Bible Study Christian Character Traits Christian Living Discipleship

James 2:1-13 Translation and Notes

James continues with his practical advice of how to live the Christian life. He deals with partiality, favoritism, prejudice, and judging someone’s life by the amount of financial riches. This principle is taught in the Old Testament as well. Finally, he addresses Christian liberty.

My translation and notes on James 2:1-13

James Chapter 2

Believers Should Treat All Christians Equally

1 My brothers, do not have the faith of our Lord Jesus Christ, the Lord of Glory, with partiality.

[The ‘faith of our Lord Jesus Christ’ is the Gospel, God’s worldview, lifestyle, doctrine, and rules of Messiah’s kingdom. The Lord of Glory is both His glory (John 1:14 and Matthew 17:1-13) and the glory of His kingdom (2 Peter 1:16-18). The Greek word for ‘partiality’ is (G4382) προσωποληψία prosopolepsia. It means partiality, i.e., favoritism—Strong. Also, see Romans 2:11, Ephesians 6:9, and Colossians 3:25. Jacob showed partially (Genesis 37), and it caused many family problems. Nevertheless, God overruled his foolish actions in the end (Genesis 50:20)].

2 For if a man with gold ring and expensive clothes comes into yourp assembly, and a poor man with shabby clothes comes in also,

3 And youp favor him who wears the impressive clothing and say to him, “Sit over in this place of honor,” but youp say to the poor, “Stand over there,” or “Sit here under my feet.”

[This example does not teach the poor should have special privileges. It does teach us to treat each individual as an individual. We are not to base our actions to others on their “group” status].

4 Are youp not prejudiced in yourselvesp and become judges with evil thoughts?

[These ‘judges’ assume something by the way someone acts, talks, dresses, appears, etc. God’s way, the faith of our Lord Jesus Christ, is to approach all people with love and kindness. Love is not tolerance for anything. Compare Revelation 2:20, Habakkuk 1:3,13, and 1 Corinthians 5:1. God’s love accepts each on their self, not on any human made standards. Would Jesus have been accepted? See Matthew 8:19-20 and 2 Corinthians 8:9. Warren Wiersbe (WIERSBE BIBLE COMMENTARY: NEW TESTAMENT) writes:

James wanted to help us practice God’s Word, so he gave us a simple test. He sent two visitors to a church service, a rich man and a poor man; and he watched to see how they were treated. The way we behave toward people indicates what we really believe about God! We cannotand dare notseparate human relationships from divine fellowship.’ If a man say, ‘I love God,’ and hateth his brother, he is a liar: for he that loveth not his brother whom he hath seen, how can he love God whom he hath not seen?’ (1John 4:20).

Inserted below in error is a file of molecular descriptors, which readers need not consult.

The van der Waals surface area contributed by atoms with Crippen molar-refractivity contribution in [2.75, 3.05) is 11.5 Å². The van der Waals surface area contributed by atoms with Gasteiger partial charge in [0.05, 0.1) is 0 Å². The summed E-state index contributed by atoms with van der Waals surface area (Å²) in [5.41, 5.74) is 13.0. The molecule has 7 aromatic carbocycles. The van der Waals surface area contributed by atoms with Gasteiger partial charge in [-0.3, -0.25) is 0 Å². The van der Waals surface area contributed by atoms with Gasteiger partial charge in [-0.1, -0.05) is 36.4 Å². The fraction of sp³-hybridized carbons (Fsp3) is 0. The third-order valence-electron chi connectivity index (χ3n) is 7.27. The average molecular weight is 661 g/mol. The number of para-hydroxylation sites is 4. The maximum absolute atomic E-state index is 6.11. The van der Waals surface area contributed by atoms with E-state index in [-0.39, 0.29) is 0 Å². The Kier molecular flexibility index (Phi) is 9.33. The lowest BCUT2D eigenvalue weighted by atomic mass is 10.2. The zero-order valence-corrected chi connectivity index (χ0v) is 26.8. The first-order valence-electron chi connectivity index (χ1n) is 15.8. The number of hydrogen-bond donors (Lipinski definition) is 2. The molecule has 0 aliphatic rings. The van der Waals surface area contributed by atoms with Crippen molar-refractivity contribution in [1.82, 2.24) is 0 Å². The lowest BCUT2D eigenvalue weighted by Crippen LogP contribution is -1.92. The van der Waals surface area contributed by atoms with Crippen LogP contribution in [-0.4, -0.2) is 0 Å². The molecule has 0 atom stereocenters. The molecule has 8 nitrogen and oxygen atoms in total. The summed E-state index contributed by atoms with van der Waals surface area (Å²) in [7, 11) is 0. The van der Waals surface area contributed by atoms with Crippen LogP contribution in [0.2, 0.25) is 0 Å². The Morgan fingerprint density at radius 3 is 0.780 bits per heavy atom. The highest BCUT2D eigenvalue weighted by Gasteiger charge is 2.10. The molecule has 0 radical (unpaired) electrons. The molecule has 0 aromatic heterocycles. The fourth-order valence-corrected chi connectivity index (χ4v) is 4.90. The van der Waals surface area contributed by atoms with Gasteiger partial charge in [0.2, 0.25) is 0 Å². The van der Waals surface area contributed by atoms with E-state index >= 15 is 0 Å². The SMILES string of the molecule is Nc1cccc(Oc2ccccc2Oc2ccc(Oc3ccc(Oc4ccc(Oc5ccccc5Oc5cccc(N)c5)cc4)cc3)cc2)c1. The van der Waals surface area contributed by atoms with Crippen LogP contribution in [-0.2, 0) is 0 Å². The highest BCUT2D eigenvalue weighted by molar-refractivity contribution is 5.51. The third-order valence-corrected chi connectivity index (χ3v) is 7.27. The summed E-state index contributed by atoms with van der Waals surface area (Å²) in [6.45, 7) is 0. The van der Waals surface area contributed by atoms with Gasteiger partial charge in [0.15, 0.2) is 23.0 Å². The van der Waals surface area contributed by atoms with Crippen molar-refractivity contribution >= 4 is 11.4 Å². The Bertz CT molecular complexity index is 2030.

Notice the rebuke, judges with evil thoughts].

Believers Should Know Why God Treats Equally

5 Listen, my beloved brothers, hasn’t God chosen the poor of this world [to be] rich in faith and heirs of the kingdom that he has promised to those who love him?

[Believers, whether poor and rich, have the same inheritance with Jesus. How much of this world’s financial riches and goods does not equal one’s spiritual riches. Those who love Jesus are those who live the Law of Christ (Galatians 6:2)].

6 But youp, youp despise the poor. Don’t rich people oppress youp and drag youp into the courts?

7 Don’t they curse that beautiful name youp are named after?

[This is a warning to all rich people. See Proverbs 11:28, Proverbs 27:24, and 1 Timothy 6:17-18].

Believers Should Know This Was Taught in the Old Testament

8 If, however, youp fulfill the royal law according to the Scripture, “Yous must love yours neighbor as yourselfs [Leviticus 19:18].” Youp do well.

[This is named the ‘royal’ law because God lives by that law. Loving our neighbor as ourself would mean no cursing of parents, no killing/harming/abusing, no sexual sins, no stealing, no lying, and no coveting. There would be kindness and compassion instead of selfishness. Compare the 10 Commandments (Deuteronomy 5:1-22].

9 But if youp are partial, youp commit sin and are exposed by that law as being lawbreakers.

10 For whosoever will obey the whole law and yet fail in one [point] is guilty of all.

[Just one sin in thoughts, desires, words, or deeds carries the death penalty physically, emotionally, intellectually, and spiritually for eternity. As others have pointed out by the time, we are 20 years old, we have lived approximately 7,300 days. If we commit 5 sins a day (lies or whatever), we have committed 36,500 death penalty offenses].

11 For he who said, “Do not commit adultery,” [Exodus 20:14 and Deuteronomy 5:18] also said, “Do not kill.” [Exodus 20:13 and Deuteronomy 5:17] Now if yous do not commit adultery, yet yous kill, yous have become a violator of the law.

God’s Judgment Under the Law of Liberty

12 So speak and act like those who will be judged under the law of liberty

[What we say and what we do are BOTH important. We must be consistent. The Greek word “liberty” is ἐλευθερία eleuthería (G1657) and is translated “liberty” because freedom is a release from something and an internal attitude while liberty is a permission still under accountability. The law of liberty is the Law of Jesus (the rules in the New Testament].

13 For the judgment [is] without mercy to those who have shown no mercy, and [the law of liberty] exults mercy over judgment.

[Wilbur Pickering PhD notes: Perhaps 20% of the Greek manuscripts have ‘mercy’ in the nominative case, making it the subject of the verb (as in most versions), but some 80%, including the best line of transmission, have ‘mercy’ in the accusative case, making it the direct object (which to me makes much better sense). This accords with God’s description of Himself in Exodus 34:6-7—He keeps mercy to the 1000th generation, He punishes to the 4th; the proportion is 250:1].

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